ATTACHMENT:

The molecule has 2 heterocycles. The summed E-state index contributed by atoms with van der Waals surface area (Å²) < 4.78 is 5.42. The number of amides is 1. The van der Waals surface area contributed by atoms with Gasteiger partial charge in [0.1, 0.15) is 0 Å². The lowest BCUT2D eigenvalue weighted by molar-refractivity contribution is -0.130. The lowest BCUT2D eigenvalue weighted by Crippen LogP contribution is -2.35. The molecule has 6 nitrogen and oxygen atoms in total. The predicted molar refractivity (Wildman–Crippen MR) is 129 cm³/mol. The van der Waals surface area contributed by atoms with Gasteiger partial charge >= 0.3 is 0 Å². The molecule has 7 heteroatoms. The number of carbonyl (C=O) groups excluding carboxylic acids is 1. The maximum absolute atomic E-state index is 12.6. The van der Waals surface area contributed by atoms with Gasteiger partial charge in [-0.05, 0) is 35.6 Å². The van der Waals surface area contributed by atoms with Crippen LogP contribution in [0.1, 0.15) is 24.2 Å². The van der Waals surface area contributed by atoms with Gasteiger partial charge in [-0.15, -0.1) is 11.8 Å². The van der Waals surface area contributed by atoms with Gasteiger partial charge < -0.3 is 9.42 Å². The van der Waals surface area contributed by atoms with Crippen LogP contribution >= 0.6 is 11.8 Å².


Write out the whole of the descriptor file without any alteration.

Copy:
The molecule has 2 heterocycles. The summed E-state index contributed by atoms with van der Waals surface area (Å²) < 4.78 is 5.42. The number of amides is 1. The van der Waals surface area contributed by atoms with Gasteiger partial charge in [0.1, 0.15) is 0 Å². The lowest BCUT2D eigenvalue weighted by molar-refractivity contribution is -0.130. The lowest BCUT2D eigenvalue weighted by Crippen LogP contribution is -2.35. The molecule has 6 nitrogen and oxygen atoms in total. The predicted molar refractivity (Wildman–Crippen MR) is 129 cm³/mol. The van der Waals surface area contributed by atoms with Gasteiger partial charge >= 0.3 is 0 Å². The molecule has 7 heteroatoms. The number of carbonyl (C=O) groups excluding carboxylic acids is 1. The maximum absolute atomic E-state index is 12.6. The van der Waals surface area contributed by atoms with Gasteiger partial charge in [-0.05, 0) is 35.6 Å². The van der Waals surface area contributed by atoms with Crippen LogP contribution in [0.1, 0.15) is 24.2 Å². The van der Waals surface area contributed by atoms with Gasteiger partial charge in [-0.15, -0.1) is 11.8 Å². The van der Waals surface area contributed by atoms with Gasteiger partial charge < -0.3 is 9.42 Å². The van der Waals surface area contributed by atoms with Crippen LogP contribution >= 0.6 is 11.8 Å².